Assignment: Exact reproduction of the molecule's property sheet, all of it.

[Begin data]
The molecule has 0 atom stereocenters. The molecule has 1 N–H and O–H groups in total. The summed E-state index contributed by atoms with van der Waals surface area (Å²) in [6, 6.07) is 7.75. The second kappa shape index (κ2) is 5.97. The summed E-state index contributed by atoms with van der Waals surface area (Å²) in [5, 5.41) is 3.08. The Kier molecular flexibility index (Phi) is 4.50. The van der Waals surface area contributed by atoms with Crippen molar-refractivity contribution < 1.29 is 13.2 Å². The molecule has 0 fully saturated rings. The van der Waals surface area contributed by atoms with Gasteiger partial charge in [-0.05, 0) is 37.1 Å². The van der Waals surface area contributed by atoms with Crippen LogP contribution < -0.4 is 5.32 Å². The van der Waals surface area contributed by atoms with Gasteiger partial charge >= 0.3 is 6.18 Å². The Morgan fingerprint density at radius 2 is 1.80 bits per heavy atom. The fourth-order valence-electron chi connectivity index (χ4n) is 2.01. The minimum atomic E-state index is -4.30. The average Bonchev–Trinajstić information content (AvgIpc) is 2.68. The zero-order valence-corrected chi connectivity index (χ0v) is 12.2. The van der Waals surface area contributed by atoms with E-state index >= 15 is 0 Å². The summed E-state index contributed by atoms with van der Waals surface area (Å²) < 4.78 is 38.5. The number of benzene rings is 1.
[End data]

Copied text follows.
The molecule has 0 atom stereocenters. The molecule has 1 N–H and O–H groups in total. The summed E-state index contributed by atoms with van der Waals surface area (Å²) in [6, 6.07) is 7.75. The second kappa shape index (κ2) is 5.97. The summed E-state index contributed by atoms with van der Waals surface area (Å²) in [5, 5.41) is 3.08. The Kier molecular flexibility index (Phi) is 4.50. The van der Waals surface area contributed by atoms with Crippen molar-refractivity contribution < 1.29 is 13.2 Å². The molecule has 0 fully saturated rings. The van der Waals surface area contributed by atoms with Gasteiger partial charge in [-0.05, 0) is 37.1 Å². The van der Waals surface area contributed by atoms with Crippen LogP contribution < -0.4 is 5.32 Å². The van der Waals surface area contributed by atoms with Gasteiger partial charge >= 0.3 is 6.18 Å². The Morgan fingerprint density at radius 2 is 1.80 bits per heavy atom. The fourth-order valence-electron chi connectivity index (χ4n) is 2.01. The minimum atomic E-state index is -4.30. The average Bonchev–Trinajstić information content (AvgIpc) is 2.68. The zero-order valence-corrected chi connectivity index (χ0v) is 12.2. The van der Waals surface area contributed by atoms with E-state index >= 15 is 0 Å². The summed E-state index contributed by atoms with van der Waals surface area (Å²) < 4.78 is 38.5. The number of benzene rings is 1.